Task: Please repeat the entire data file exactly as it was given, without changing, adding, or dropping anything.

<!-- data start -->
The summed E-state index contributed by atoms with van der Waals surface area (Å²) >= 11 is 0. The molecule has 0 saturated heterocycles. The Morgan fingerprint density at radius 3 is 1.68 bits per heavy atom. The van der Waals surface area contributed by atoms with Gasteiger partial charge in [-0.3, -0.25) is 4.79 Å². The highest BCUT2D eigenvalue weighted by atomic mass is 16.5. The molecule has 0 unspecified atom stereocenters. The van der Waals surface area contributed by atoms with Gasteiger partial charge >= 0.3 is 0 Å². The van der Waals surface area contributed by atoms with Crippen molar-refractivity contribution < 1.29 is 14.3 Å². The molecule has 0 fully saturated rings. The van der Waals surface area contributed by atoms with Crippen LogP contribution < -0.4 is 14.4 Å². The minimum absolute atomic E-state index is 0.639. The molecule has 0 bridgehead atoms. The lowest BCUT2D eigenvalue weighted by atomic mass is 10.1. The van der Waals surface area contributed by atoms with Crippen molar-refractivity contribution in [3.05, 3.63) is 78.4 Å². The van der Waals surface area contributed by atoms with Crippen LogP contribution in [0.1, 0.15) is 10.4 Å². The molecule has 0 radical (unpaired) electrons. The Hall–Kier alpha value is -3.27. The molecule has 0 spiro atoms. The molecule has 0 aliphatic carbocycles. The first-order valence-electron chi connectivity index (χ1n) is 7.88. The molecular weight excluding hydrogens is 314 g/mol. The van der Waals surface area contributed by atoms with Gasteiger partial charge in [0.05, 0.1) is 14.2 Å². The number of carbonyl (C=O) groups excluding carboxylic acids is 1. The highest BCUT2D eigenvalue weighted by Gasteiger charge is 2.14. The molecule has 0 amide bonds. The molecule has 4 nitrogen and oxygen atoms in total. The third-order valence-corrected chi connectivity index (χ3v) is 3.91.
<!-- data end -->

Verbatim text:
The summed E-state index contributed by atoms with van der Waals surface area (Å²) >= 11 is 0. The molecule has 0 saturated heterocycles. The Morgan fingerprint density at radius 3 is 1.68 bits per heavy atom. The van der Waals surface area contributed by atoms with Gasteiger partial charge in [-0.3, -0.25) is 4.79 Å². The highest BCUT2D eigenvalue weighted by atomic mass is 16.5. The molecule has 0 unspecified atom stereocenters. The van der Waals surface area contributed by atoms with Gasteiger partial charge >= 0.3 is 0 Å². The van der Waals surface area contributed by atoms with Crippen molar-refractivity contribution < 1.29 is 14.3 Å². The molecule has 0 fully saturated rings. The van der Waals surface area contributed by atoms with Crippen LogP contribution < -0.4 is 14.4 Å². The minimum absolute atomic E-state index is 0.639. The molecule has 0 bridgehead atoms. The lowest BCUT2D eigenvalue weighted by atomic mass is 10.1. The van der Waals surface area contributed by atoms with Crippen molar-refractivity contribution in [3.05, 3.63) is 78.4 Å². The van der Waals surface area contributed by atoms with Crippen LogP contribution in [0.1, 0.15) is 10.4 Å². The molecule has 0 radical (unpaired) electrons. The Hall–Kier alpha value is -3.27. The molecule has 0 spiro atoms. The molecule has 0 aliphatic carbocycles. The first-order valence-electron chi connectivity index (χ1n) is 7.88. The molecular weight excluding hydrogens is 314 g/mol. The van der Waals surface area contributed by atoms with Gasteiger partial charge in [0.05, 0.1) is 14.2 Å². The number of carbonyl (C=O) groups excluding carboxylic acids is 1. The highest BCUT2D eigenvalue weighted by Gasteiger charge is 2.14. The molecule has 0 amide bonds. The molecule has 4 nitrogen and oxygen atoms in total. The third-order valence-corrected chi connectivity index (χ3v) is 3.91.